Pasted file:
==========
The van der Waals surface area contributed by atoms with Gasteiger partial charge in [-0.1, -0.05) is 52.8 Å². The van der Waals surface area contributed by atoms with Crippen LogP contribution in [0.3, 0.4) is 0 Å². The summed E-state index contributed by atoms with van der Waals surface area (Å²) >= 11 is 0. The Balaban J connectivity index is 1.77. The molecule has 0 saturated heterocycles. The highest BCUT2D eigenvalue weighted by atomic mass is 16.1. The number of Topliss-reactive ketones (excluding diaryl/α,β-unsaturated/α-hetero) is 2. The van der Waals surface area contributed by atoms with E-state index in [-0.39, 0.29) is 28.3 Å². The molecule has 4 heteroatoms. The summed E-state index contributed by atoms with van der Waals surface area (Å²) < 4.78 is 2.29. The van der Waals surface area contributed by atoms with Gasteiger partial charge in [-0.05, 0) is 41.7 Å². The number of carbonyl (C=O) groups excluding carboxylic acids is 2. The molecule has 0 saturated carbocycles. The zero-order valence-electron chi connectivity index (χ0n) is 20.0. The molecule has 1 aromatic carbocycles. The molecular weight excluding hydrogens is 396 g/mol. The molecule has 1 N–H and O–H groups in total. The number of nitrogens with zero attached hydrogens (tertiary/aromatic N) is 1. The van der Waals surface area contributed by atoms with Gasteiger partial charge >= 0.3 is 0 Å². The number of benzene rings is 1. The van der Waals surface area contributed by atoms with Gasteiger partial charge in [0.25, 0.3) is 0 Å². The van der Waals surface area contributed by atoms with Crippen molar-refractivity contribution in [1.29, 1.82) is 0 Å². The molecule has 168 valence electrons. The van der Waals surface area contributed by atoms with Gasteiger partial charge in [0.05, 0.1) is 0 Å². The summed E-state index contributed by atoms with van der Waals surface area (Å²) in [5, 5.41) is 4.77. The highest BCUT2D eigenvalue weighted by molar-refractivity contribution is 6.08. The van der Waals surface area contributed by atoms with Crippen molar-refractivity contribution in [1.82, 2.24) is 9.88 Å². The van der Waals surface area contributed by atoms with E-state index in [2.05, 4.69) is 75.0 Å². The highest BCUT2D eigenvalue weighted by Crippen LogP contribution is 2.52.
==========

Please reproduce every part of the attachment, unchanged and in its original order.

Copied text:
The van der Waals surface area contributed by atoms with Gasteiger partial charge in [-0.1, -0.05) is 52.8 Å². The van der Waals surface area contributed by atoms with Crippen LogP contribution in [0.3, 0.4) is 0 Å². The summed E-state index contributed by atoms with van der Waals surface area (Å²) >= 11 is 0. The Balaban J connectivity index is 1.77. The molecule has 0 saturated heterocycles. The highest BCUT2D eigenvalue weighted by atomic mass is 16.1. The number of Topliss-reactive ketones (excluding diaryl/α,β-unsaturated/α-hetero) is 2. The van der Waals surface area contributed by atoms with E-state index in [-0.39, 0.29) is 28.3 Å². The molecule has 4 heteroatoms. The summed E-state index contributed by atoms with van der Waals surface area (Å²) < 4.78 is 2.29. The van der Waals surface area contributed by atoms with Gasteiger partial charge in [-0.05, 0) is 41.7 Å². The number of carbonyl (C=O) groups excluding carboxylic acids is 2. The molecule has 0 saturated carbocycles. The zero-order valence-electron chi connectivity index (χ0n) is 20.0. The molecule has 1 aromatic carbocycles. The molecular weight excluding hydrogens is 396 g/mol. The molecule has 1 N–H and O–H groups in total. The number of nitrogens with zero attached hydrogens (tertiary/aromatic N) is 1. The van der Waals surface area contributed by atoms with Gasteiger partial charge >= 0.3 is 0 Å². The number of benzene rings is 1. The van der Waals surface area contributed by atoms with Gasteiger partial charge in [0.25, 0.3) is 0 Å². The van der Waals surface area contributed by atoms with Crippen molar-refractivity contribution in [1.29, 1.82) is 0 Å². The molecule has 168 valence electrons. The van der Waals surface area contributed by atoms with Gasteiger partial charge in [0.05, 0.1) is 0 Å². The summed E-state index contributed by atoms with van der Waals surface area (Å²) in [5, 5.41) is 4.77. The highest BCUT2D eigenvalue weighted by molar-refractivity contribution is 6.08. The van der Waals surface area contributed by atoms with Crippen molar-refractivity contribution in [1.82, 2.24) is 9.88 Å². The van der Waals surface area contributed by atoms with E-state index in [2.05, 4.69) is 75.0 Å². The highest BCUT2D eigenvalue weighted by Crippen LogP contribution is 2.52.